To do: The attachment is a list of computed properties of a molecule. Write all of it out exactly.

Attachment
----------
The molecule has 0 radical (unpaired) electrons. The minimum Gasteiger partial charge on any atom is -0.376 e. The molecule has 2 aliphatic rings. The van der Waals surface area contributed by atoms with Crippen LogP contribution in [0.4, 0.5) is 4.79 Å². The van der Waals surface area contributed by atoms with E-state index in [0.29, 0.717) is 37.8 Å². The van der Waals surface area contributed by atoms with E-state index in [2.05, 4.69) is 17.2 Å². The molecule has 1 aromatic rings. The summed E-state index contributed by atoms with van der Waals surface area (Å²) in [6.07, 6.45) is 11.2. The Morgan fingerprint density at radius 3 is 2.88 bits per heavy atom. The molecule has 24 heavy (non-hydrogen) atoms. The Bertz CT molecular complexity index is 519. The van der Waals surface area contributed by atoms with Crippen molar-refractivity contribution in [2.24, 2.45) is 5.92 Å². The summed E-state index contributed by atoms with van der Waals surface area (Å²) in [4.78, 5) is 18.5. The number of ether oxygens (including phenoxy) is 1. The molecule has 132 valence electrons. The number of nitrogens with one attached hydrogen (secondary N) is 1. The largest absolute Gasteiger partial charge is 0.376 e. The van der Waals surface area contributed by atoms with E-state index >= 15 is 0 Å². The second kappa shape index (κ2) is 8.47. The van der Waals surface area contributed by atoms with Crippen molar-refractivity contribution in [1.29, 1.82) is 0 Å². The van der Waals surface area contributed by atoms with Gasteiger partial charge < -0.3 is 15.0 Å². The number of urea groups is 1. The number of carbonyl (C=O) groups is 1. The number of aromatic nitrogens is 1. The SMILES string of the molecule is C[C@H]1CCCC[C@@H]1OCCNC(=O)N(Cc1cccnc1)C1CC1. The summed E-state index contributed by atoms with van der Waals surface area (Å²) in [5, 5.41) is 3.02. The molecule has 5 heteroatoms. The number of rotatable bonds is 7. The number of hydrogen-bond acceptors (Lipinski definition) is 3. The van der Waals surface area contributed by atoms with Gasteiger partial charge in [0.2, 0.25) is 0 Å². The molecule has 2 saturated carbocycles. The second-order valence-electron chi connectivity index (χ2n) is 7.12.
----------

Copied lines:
The molecule has 0 radical (unpaired) electrons. The minimum Gasteiger partial charge on any atom is -0.376 e. The molecule has 2 aliphatic rings. The van der Waals surface area contributed by atoms with Crippen LogP contribution in [0.4, 0.5) is 4.79 Å². The van der Waals surface area contributed by atoms with E-state index in [0.29, 0.717) is 37.8 Å². The van der Waals surface area contributed by atoms with E-state index in [2.05, 4.69) is 17.2 Å². The molecule has 1 aromatic rings. The summed E-state index contributed by atoms with van der Waals surface area (Å²) in [6.07, 6.45) is 11.2. The Morgan fingerprint density at radius 3 is 2.88 bits per heavy atom. The molecule has 24 heavy (non-hydrogen) atoms. The Bertz CT molecular complexity index is 519. The van der Waals surface area contributed by atoms with Crippen molar-refractivity contribution in [2.24, 2.45) is 5.92 Å². The summed E-state index contributed by atoms with van der Waals surface area (Å²) in [4.78, 5) is 18.5. The number of ether oxygens (including phenoxy) is 1. The molecule has 132 valence electrons. The number of nitrogens with one attached hydrogen (secondary N) is 1. The largest absolute Gasteiger partial charge is 0.376 e. The van der Waals surface area contributed by atoms with E-state index >= 15 is 0 Å². The second kappa shape index (κ2) is 8.47. The van der Waals surface area contributed by atoms with Crippen molar-refractivity contribution in [1.29, 1.82) is 0 Å². The van der Waals surface area contributed by atoms with Gasteiger partial charge < -0.3 is 15.0 Å². The number of urea groups is 1. The number of carbonyl (C=O) groups is 1. The number of aromatic nitrogens is 1. The SMILES string of the molecule is C[C@H]1CCCC[C@@H]1OCCNC(=O)N(Cc1cccnc1)C1CC1. The summed E-state index contributed by atoms with van der Waals surface area (Å²) in [5, 5.41) is 3.02. The molecule has 5 heteroatoms. The number of rotatable bonds is 7. The number of hydrogen-bond acceptors (Lipinski definition) is 3. The van der Waals surface area contributed by atoms with Gasteiger partial charge in [0.2, 0.25) is 0 Å². The molecule has 2 saturated carbocycles. The second-order valence-electron chi connectivity index (χ2n) is 7.12.